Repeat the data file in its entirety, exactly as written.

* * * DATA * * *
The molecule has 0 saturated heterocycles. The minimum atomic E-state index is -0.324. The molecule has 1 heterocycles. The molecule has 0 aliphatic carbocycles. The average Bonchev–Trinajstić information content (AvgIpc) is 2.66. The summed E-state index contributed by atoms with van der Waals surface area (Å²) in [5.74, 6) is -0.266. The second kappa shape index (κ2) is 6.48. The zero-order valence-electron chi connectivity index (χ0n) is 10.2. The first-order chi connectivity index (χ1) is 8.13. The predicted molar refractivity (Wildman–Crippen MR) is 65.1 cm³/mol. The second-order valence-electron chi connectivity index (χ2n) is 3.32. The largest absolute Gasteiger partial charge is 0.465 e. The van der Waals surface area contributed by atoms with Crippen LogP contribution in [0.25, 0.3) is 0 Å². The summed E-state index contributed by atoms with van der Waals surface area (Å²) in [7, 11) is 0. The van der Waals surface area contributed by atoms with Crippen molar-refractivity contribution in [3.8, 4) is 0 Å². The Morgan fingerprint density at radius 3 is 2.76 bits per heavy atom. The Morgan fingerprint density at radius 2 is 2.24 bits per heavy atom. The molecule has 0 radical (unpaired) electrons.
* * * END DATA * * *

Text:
The molecule has 0 saturated heterocycles. The minimum atomic E-state index is -0.324. The molecule has 1 heterocycles. The molecule has 0 aliphatic carbocycles. The average Bonchev–Trinajstić information content (AvgIpc) is 2.66. The summed E-state index contributed by atoms with van der Waals surface area (Å²) in [5.74, 6) is -0.266. The second kappa shape index (κ2) is 6.48. The zero-order valence-electron chi connectivity index (χ0n) is 10.2. The first-order chi connectivity index (χ1) is 8.13. The predicted molar refractivity (Wildman–Crippen MR) is 65.1 cm³/mol. The second-order valence-electron chi connectivity index (χ2n) is 3.32. The largest absolute Gasteiger partial charge is 0.465 e. The van der Waals surface area contributed by atoms with Crippen LogP contribution in [0.25, 0.3) is 0 Å². The summed E-state index contributed by atoms with van der Waals surface area (Å²) in [7, 11) is 0. The van der Waals surface area contributed by atoms with Crippen molar-refractivity contribution in [3.8, 4) is 0 Å². The Morgan fingerprint density at radius 3 is 2.76 bits per heavy atom. The Morgan fingerprint density at radius 2 is 2.24 bits per heavy atom. The molecule has 0 radical (unpaired) electrons.